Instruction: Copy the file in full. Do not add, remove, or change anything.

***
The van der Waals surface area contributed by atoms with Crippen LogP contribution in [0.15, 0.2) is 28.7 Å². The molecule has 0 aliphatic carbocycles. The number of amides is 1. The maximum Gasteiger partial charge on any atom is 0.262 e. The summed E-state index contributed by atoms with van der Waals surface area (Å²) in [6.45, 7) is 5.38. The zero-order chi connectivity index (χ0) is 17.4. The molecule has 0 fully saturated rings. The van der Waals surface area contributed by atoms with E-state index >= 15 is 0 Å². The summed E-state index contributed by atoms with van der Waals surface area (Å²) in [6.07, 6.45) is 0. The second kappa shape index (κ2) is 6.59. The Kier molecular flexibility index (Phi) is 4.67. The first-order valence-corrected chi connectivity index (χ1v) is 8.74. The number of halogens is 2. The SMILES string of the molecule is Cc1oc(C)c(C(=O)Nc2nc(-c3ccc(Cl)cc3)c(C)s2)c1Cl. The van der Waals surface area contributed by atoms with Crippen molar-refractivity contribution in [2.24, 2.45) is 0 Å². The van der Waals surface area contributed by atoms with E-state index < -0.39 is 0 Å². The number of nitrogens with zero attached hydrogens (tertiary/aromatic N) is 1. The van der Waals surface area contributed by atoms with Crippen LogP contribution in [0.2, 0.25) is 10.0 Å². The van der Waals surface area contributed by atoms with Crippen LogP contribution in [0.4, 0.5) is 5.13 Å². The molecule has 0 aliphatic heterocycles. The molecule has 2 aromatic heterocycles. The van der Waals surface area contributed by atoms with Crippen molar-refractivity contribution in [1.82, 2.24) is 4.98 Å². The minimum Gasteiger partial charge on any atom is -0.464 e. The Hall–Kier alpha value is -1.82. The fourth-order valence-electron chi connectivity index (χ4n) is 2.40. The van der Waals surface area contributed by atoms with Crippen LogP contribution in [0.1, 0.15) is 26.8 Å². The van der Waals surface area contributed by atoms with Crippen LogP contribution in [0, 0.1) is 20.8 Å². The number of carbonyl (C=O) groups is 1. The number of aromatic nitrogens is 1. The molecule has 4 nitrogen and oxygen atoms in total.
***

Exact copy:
The van der Waals surface area contributed by atoms with Crippen LogP contribution in [0.15, 0.2) is 28.7 Å². The molecule has 0 aliphatic carbocycles. The number of amides is 1. The maximum Gasteiger partial charge on any atom is 0.262 e. The summed E-state index contributed by atoms with van der Waals surface area (Å²) in [6.45, 7) is 5.38. The zero-order chi connectivity index (χ0) is 17.4. The molecule has 0 fully saturated rings. The van der Waals surface area contributed by atoms with E-state index >= 15 is 0 Å². The summed E-state index contributed by atoms with van der Waals surface area (Å²) in [6.07, 6.45) is 0. The second kappa shape index (κ2) is 6.59. The Kier molecular flexibility index (Phi) is 4.67. The first-order valence-corrected chi connectivity index (χ1v) is 8.74. The number of halogens is 2. The SMILES string of the molecule is Cc1oc(C)c(C(=O)Nc2nc(-c3ccc(Cl)cc3)c(C)s2)c1Cl. The van der Waals surface area contributed by atoms with Crippen molar-refractivity contribution in [2.24, 2.45) is 0 Å². The van der Waals surface area contributed by atoms with E-state index < -0.39 is 0 Å². The number of nitrogens with zero attached hydrogens (tertiary/aromatic N) is 1. The van der Waals surface area contributed by atoms with Crippen LogP contribution in [0.2, 0.25) is 10.0 Å². The van der Waals surface area contributed by atoms with Crippen LogP contribution in [0.4, 0.5) is 5.13 Å². The molecule has 0 aliphatic heterocycles. The molecule has 2 aromatic heterocycles. The van der Waals surface area contributed by atoms with Crippen molar-refractivity contribution in [1.82, 2.24) is 4.98 Å². The minimum Gasteiger partial charge on any atom is -0.464 e. The Hall–Kier alpha value is -1.82. The fourth-order valence-electron chi connectivity index (χ4n) is 2.40. The van der Waals surface area contributed by atoms with Crippen LogP contribution in [0.1, 0.15) is 26.8 Å². The van der Waals surface area contributed by atoms with Crippen LogP contribution in [0, 0.1) is 20.8 Å². The number of carbonyl (C=O) groups is 1. The number of aromatic nitrogens is 1. The molecule has 4 nitrogen and oxygen atoms in total.